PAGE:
eurel     Données sociologiques et juridiques sur la religion en Europe et au-delà
Vous êtes ici : Accueil » Canada » Religion et société » Santé et religion » Santé et religions au Canada

Santé et religions au Canada

History of health and religion in Canada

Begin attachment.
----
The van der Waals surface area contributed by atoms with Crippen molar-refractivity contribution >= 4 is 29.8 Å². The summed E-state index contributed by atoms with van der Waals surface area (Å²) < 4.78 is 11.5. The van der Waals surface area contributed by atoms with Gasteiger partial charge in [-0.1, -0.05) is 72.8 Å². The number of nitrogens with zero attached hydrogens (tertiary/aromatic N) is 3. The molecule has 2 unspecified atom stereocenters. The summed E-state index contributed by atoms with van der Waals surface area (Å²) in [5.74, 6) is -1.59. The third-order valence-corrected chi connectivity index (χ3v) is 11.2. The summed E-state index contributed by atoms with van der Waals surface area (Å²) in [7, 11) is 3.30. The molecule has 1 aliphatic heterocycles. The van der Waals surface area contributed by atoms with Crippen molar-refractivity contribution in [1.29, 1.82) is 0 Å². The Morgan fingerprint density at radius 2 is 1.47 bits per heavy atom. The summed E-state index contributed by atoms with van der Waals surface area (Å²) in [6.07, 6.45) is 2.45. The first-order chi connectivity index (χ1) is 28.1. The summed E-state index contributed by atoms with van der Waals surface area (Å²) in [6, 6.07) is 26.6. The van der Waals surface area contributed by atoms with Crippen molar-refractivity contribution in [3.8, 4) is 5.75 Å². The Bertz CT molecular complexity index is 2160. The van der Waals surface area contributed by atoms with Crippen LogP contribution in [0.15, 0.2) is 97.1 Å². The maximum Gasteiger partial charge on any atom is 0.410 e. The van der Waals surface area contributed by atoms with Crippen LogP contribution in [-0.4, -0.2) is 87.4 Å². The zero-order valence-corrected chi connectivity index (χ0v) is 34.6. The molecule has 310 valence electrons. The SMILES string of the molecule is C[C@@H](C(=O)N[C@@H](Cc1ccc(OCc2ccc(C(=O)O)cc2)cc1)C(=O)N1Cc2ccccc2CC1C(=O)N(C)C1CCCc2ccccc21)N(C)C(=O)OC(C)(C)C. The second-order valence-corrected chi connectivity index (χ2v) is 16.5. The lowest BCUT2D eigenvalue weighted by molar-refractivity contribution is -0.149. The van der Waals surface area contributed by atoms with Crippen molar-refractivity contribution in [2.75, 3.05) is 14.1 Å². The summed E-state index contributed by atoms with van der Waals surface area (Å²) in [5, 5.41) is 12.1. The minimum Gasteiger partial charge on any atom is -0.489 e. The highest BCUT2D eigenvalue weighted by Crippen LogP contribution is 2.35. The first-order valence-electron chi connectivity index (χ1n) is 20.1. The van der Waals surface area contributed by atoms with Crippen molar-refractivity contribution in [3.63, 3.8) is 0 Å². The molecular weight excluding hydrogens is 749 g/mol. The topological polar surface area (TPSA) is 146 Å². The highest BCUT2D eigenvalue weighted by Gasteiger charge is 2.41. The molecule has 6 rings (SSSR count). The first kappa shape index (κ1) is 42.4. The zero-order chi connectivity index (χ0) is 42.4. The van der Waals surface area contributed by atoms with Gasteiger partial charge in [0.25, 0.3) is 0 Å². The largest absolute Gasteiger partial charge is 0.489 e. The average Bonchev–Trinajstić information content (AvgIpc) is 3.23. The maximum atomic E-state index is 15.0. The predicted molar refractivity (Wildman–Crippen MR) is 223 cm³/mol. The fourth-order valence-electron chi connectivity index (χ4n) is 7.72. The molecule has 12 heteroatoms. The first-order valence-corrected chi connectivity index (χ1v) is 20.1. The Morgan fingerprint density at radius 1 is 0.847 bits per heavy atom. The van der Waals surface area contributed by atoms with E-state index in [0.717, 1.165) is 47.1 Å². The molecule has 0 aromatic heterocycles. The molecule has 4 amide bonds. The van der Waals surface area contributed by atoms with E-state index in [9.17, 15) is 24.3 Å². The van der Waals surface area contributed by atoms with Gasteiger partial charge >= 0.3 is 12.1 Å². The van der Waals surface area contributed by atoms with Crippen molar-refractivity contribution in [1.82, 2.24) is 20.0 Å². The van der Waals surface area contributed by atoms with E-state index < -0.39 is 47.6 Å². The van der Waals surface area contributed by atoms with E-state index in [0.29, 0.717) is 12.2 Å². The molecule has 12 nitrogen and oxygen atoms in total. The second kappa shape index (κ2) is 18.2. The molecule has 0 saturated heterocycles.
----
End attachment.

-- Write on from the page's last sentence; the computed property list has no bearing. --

Long before European settlers arrived in Canada with Euro-oriented health services and practices, Indigenous healers and midwives were serving their communities using healing practices, ceremonies, and traditions passed down since time-immemorial based on holistic views of healing and wellness (Wytenbroek & Vandenberg, 2017). Healing and wellness from Indigenous perspectives recognize the interconnectedness of mind, body, spirit, emotion, land and all living things – seeking balance (Calestani, White, Hendricks, & Scemons, 2012 ; First Nations Health Authority, n.d.). Canada’s colonial history of oppression and dispossession of Indigenous land, community, culture, and language was made possible through both government and religious agendas, resulting in intergenerational trauma and what is now recognized as a cultural genocide (Truth and Reconciliation Commission (TRC), 2015).